First-trimester pregnancy scanning as a screening tool for high-risk and abnormal pregnancies in a district general hospital setting

Karen Drysdale, D. Ridley, Karry Walker, B. Higgins, Taraneh Dean

Research output: Contribution to journalArticle

Abstract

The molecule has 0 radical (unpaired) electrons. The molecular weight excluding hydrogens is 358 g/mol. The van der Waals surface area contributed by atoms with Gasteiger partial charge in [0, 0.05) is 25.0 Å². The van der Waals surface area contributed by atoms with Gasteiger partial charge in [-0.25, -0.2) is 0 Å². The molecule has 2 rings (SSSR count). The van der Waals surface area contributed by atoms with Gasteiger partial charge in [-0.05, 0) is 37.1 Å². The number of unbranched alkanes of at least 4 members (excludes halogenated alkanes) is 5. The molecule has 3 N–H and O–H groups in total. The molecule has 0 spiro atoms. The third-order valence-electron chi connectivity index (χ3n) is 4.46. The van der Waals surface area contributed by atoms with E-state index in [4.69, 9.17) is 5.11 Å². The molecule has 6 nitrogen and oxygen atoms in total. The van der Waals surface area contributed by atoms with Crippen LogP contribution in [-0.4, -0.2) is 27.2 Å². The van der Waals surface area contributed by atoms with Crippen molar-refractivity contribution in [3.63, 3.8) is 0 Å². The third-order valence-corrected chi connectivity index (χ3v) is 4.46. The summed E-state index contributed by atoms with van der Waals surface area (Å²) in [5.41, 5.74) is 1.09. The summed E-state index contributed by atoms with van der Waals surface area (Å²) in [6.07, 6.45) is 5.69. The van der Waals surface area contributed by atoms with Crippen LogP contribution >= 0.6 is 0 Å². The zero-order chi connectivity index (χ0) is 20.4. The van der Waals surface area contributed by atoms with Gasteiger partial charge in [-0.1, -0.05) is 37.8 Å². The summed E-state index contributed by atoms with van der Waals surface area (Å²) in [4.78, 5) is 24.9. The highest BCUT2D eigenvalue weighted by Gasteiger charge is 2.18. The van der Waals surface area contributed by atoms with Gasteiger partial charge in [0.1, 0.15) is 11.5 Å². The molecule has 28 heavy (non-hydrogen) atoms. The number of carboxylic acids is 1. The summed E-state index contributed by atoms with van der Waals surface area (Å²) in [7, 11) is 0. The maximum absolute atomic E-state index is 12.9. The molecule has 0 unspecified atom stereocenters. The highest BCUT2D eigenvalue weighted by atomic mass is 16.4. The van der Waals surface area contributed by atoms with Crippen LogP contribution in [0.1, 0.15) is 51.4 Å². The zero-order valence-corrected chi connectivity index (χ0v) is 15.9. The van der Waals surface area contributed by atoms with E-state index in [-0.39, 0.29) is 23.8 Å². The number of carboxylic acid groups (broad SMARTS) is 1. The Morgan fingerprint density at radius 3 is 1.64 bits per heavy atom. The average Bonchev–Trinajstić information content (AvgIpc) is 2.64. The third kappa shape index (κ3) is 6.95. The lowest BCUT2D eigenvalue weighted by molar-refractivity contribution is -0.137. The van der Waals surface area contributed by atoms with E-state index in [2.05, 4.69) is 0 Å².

This study set out to evaluate the feasibility and acceptability of routine early ultrasound (12-14 weeks) within a district general hospital (DGH) for identifying high-risk and abnormal pregnancies. This was a pilot study for screening by ultrasound examination all women who presented to their community midwife before 12 weeks' gestation. The study involved 991 women who presented clinically pregnant before 12 weeks' gestation between May 1998 and May 1999. Women were offered routinely two ultrasound examinations during their pregnancy, the first at 12-14 weeks' gestation and the second at 20-21 weeks' gestation. The main outcome measures were: range and number of abnormal/high-risk pregnancies identified during an ultrasound scan at 12-14 weeks' gestation; range and number of abnormalities diagnosed during scans at later gestations; outcomes of the pregnancies; questionnaires assessing how the women viewed early pregnancy ultrasound as a method of screening. Nine hundred and eighty-four (99%) women accepted the offer of an early ultrasound scan at 12-14 weeks' gestation; of these 840(85%) women accepted screening for trisomy 21 (T21) by fetal nuchal translucency thickness (NT) and maternal age (fetal medicine foundation risk assessment programme) and this was completed successfully in 797(80%) of cases. Twenty-four women (2%) had a failed pregnancy and where necessary an ERPC was performed following a planned admission. Thirty pregnancies (3%) were diagnosed as abnormal or having high risk of abnormality at the early scan. A major abnormality was confirmed before the expected anomaly scan at 20 weeks in five (17%) pregnancies; all of these patients opted for an elective termination. Twenty-six (3%) pregnancies had a diagnosis of abnormality at their anomaly scan. Of these, three pregnancies were diagnosed as major abnormalities with two resulting in termination of the affected pregnancy before 24 weeks' gestation. Eight hundred and thirty-seven women (85%) completed questionnaires, 833 women (84·5%) were satisfied with the counselling they received before the ultrasound scan and 827 women (84%) answered that they would accept an early pregnancy scan if offered during their next pregnancy. Early pregnancy ultrasound at 12-14 weeks' gestation can be used as an effective method of identifying and screening for major abnormalities of pregnancy within a DGH setting, but it is appropriate to use this in conjunction with an anomaly scan at around 20 weeks' gestation. Women found this method of screening acceptable.